Comment: Trading into the United States

Targeting the United States eCommerce market is clearly an attractive option for many UK retailers – it remains the largest in the world with online sales totalling $305 billion in 2014 – although China is expected to replace it at the top soon. Not forgetting US shoppers have a famous fondness for British brands.

What’s more, US shoppers certainly appear to be comfortable with making cross-border purchases. PayPal estimates the cross-border share in the US is as high as 45%, and the UK ranks as their favoured international destination (49%), with China (39%), Canada (34%), Hong Kong (20%) and Australia (18%) also popular.

However, the US market is highly sophisticated and the competition is fierce – many of the most recognised global brands originate from here, after all – and the 50 states all have specific laws, taxation, cultures and economies that greatly add to the complexity of launching there.

If you are taking the plunge, we have outlined some key considerations when building your strategy for market entry.


The domestic home delivery market is dominated by four big players – US Postal Service, UPS, DHL, as well as Fed Ex.

There are some very real logistics challenges associated with launching in the US market, largely due to its scale – 320 million people in 50 states across a geographical area of 3.5 million square miles and coast-to-coast line-haul distances of up to 3,200 miles. There are also four time-zones, creating issues for the definition of same day or next day delivery.

This scale does mean the majority of US shoppers are prepared to wait longer than in other markets – a UPS study found that shoppers regard an average of six days for a ‘paid-for’ delivery and eight days if shipping is free as reasonable, though half do expect to be advised of an accurate delivery window at checkout.

The same study found 52% had added items to their basket to qualify for free shipping and 59% regard it as important that delivery costs are shown early in the process.


US online payments are dominated by payment cards, with credit and debit cards accounting for a large share of online payments in the country – and 45% of all e-payments.

According to the Economist, there were 1.2 billion debit, credit and pre-paid cards in circulation at the end of 2013 – which is the equivalent of an average of 5 per person.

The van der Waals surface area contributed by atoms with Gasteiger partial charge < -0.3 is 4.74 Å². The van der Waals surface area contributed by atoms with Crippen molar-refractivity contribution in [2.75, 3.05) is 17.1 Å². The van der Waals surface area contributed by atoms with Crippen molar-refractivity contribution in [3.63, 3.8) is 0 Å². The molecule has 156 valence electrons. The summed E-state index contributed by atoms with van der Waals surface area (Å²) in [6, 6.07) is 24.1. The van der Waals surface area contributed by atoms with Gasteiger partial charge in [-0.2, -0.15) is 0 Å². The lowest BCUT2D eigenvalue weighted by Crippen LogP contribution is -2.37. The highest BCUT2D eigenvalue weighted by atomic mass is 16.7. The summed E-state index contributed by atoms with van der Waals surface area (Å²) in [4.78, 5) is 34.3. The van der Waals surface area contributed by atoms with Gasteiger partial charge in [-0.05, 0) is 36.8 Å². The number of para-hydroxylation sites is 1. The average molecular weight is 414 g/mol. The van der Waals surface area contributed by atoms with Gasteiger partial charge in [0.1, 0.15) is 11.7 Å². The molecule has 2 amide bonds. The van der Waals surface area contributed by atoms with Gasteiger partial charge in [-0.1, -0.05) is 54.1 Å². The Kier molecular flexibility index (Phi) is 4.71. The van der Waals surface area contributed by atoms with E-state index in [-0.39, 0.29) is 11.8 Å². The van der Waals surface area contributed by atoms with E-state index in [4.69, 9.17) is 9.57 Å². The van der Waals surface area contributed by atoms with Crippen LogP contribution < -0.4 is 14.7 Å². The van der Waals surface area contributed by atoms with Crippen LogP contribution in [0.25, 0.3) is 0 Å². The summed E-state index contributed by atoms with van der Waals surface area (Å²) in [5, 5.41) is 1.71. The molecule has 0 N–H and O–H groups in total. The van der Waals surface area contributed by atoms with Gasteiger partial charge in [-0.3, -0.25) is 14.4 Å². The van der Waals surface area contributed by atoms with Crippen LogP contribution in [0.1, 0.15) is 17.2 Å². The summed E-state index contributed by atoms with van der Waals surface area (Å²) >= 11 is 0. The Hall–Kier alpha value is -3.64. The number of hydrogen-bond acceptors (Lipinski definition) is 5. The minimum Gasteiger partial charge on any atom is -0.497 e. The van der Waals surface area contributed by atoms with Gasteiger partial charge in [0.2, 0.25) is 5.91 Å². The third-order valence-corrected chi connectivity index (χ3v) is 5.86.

That said, PayPal has considerable market share at 15% and alternative payment options are becoming more popular, largely driven by the growth in mobile technology and the ‘always connected’ shopper.

Legal framework

The US is governed at the federal level, but most contract law is set at state level. The Uniform Commercial Code was created in an effort to harmonise requirements across the 50 states, but it is not federal law and therefore only adopted by individual states where they choose to do so.

Key federal level bodies you should be aware of include:

Data protection is decided at federal level with the FTC having overall responsibility for its implementation, although California has its own acts covering this area which impact any business trading into the state.

There are a number of other important elements to take note of – including intellectual property rights, PCI DSS payment card rules and those relating to the provision of credit.

Another important concept is that of ‘nexus’ – which is generally defined as having a connection or business presence in a state or jurisdiction, and sets the requirement to collect and remit sales tax where a business is found to have nexus in a state in accordance with regulations there. As ever, having nexus can vary by state and may be triggered by a range of activities including opening offices, stores or franchises, storing items in warehouses or even just attending meetings or tradeshows there.

Free download: To find out more about the US eCommerce market, download your free copy of the US Cross-Border Trading Report 2015, published in association with wnDirect.